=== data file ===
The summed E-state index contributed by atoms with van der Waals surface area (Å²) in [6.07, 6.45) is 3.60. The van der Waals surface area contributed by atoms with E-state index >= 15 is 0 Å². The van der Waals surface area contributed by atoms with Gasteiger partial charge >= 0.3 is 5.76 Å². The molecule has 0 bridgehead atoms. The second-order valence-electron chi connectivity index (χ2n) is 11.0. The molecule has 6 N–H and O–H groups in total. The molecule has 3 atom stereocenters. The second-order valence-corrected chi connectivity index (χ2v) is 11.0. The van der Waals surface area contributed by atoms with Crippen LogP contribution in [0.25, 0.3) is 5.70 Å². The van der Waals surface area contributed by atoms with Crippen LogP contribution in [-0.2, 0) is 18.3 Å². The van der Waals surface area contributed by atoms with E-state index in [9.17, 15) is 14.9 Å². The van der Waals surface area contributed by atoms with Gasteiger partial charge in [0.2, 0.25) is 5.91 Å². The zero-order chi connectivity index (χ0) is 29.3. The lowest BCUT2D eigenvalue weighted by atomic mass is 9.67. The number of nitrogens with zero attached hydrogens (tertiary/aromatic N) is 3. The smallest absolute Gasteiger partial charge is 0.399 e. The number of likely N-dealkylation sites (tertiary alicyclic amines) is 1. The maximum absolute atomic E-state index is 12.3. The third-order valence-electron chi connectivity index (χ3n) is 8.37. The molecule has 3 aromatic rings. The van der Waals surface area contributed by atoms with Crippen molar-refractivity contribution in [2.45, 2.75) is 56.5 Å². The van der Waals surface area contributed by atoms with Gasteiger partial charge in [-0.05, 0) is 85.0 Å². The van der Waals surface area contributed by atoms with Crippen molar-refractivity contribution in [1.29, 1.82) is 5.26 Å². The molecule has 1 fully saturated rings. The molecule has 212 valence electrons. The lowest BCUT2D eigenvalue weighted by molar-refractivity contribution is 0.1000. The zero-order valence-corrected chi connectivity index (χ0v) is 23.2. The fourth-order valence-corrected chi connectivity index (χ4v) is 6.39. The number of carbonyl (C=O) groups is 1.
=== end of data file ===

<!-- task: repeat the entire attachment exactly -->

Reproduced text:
The summed E-state index contributed by atoms with van der Waals surface area (Å²) in [6.07, 6.45) is 3.60. The van der Waals surface area contributed by atoms with E-state index >= 15 is 0 Å². The van der Waals surface area contributed by atoms with Gasteiger partial charge >= 0.3 is 5.76 Å². The molecule has 0 bridgehead atoms. The second-order valence-electron chi connectivity index (χ2n) is 11.0. The molecule has 6 N–H and O–H groups in total. The molecule has 3 atom stereocenters. The second-order valence-corrected chi connectivity index (χ2v) is 11.0. The van der Waals surface area contributed by atoms with Crippen LogP contribution in [0.25, 0.3) is 5.70 Å². The van der Waals surface area contributed by atoms with Crippen LogP contribution in [-0.2, 0) is 18.3 Å². The van der Waals surface area contributed by atoms with E-state index in [9.17, 15) is 14.9 Å². The van der Waals surface area contributed by atoms with Gasteiger partial charge in [0.2, 0.25) is 5.91 Å². The zero-order chi connectivity index (χ0) is 29.3. The lowest BCUT2D eigenvalue weighted by atomic mass is 9.67. The number of nitrogens with zero attached hydrogens (tertiary/aromatic N) is 3. The smallest absolute Gasteiger partial charge is 0.399 e. The number of likely N-dealkylation sites (tertiary alicyclic amines) is 1. The maximum absolute atomic E-state index is 12.3. The third-order valence-electron chi connectivity index (χ3n) is 8.37. The molecule has 3 aromatic rings. The van der Waals surface area contributed by atoms with Crippen molar-refractivity contribution in [2.45, 2.75) is 56.5 Å². The van der Waals surface area contributed by atoms with Gasteiger partial charge in [-0.05, 0) is 85.0 Å². The van der Waals surface area contributed by atoms with Crippen molar-refractivity contribution in [1.29, 1.82) is 5.26 Å². The molecule has 1 fully saturated rings. The molecule has 212 valence electrons. The lowest BCUT2D eigenvalue weighted by molar-refractivity contribution is 0.1000. The zero-order valence-corrected chi connectivity index (χ0v) is 23.2. The fourth-order valence-corrected chi connectivity index (χ4v) is 6.39. The number of carbonyl (C=O) groups is 1.